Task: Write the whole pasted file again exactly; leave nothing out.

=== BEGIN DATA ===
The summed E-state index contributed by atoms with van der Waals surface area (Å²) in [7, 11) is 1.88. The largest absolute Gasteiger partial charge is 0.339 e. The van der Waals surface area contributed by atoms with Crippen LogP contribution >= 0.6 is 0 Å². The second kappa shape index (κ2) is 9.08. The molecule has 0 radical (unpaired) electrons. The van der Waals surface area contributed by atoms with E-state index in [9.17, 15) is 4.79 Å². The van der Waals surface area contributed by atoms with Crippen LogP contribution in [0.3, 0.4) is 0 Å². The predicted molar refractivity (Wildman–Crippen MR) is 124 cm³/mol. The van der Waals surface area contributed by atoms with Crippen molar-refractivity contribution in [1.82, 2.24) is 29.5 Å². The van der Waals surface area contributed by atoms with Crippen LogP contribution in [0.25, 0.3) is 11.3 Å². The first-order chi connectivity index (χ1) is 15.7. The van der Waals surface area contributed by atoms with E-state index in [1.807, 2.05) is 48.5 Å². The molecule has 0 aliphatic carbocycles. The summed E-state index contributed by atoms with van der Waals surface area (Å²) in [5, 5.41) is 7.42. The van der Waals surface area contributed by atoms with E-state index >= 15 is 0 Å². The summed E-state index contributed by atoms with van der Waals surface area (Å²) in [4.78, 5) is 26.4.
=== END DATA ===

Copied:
The summed E-state index contributed by atoms with van der Waals surface area (Å²) in [7, 11) is 1.88. The largest absolute Gasteiger partial charge is 0.339 e. The van der Waals surface area contributed by atoms with Crippen LogP contribution >= 0.6 is 0 Å². The second kappa shape index (κ2) is 9.08. The molecule has 0 radical (unpaired) electrons. The van der Waals surface area contributed by atoms with E-state index in [9.17, 15) is 4.79 Å². The van der Waals surface area contributed by atoms with Crippen LogP contribution in [0.3, 0.4) is 0 Å². The predicted molar refractivity (Wildman–Crippen MR) is 124 cm³/mol. The van der Waals surface area contributed by atoms with Crippen molar-refractivity contribution in [1.82, 2.24) is 29.5 Å². The van der Waals surface area contributed by atoms with Crippen LogP contribution in [0.25, 0.3) is 11.3 Å². The first-order chi connectivity index (χ1) is 15.7. The van der Waals surface area contributed by atoms with E-state index in [1.807, 2.05) is 48.5 Å². The molecule has 0 aliphatic carbocycles. The summed E-state index contributed by atoms with van der Waals surface area (Å²) in [5, 5.41) is 7.42. The van der Waals surface area contributed by atoms with E-state index >= 15 is 0 Å². The summed E-state index contributed by atoms with van der Waals surface area (Å²) in [4.78, 5) is 26.4.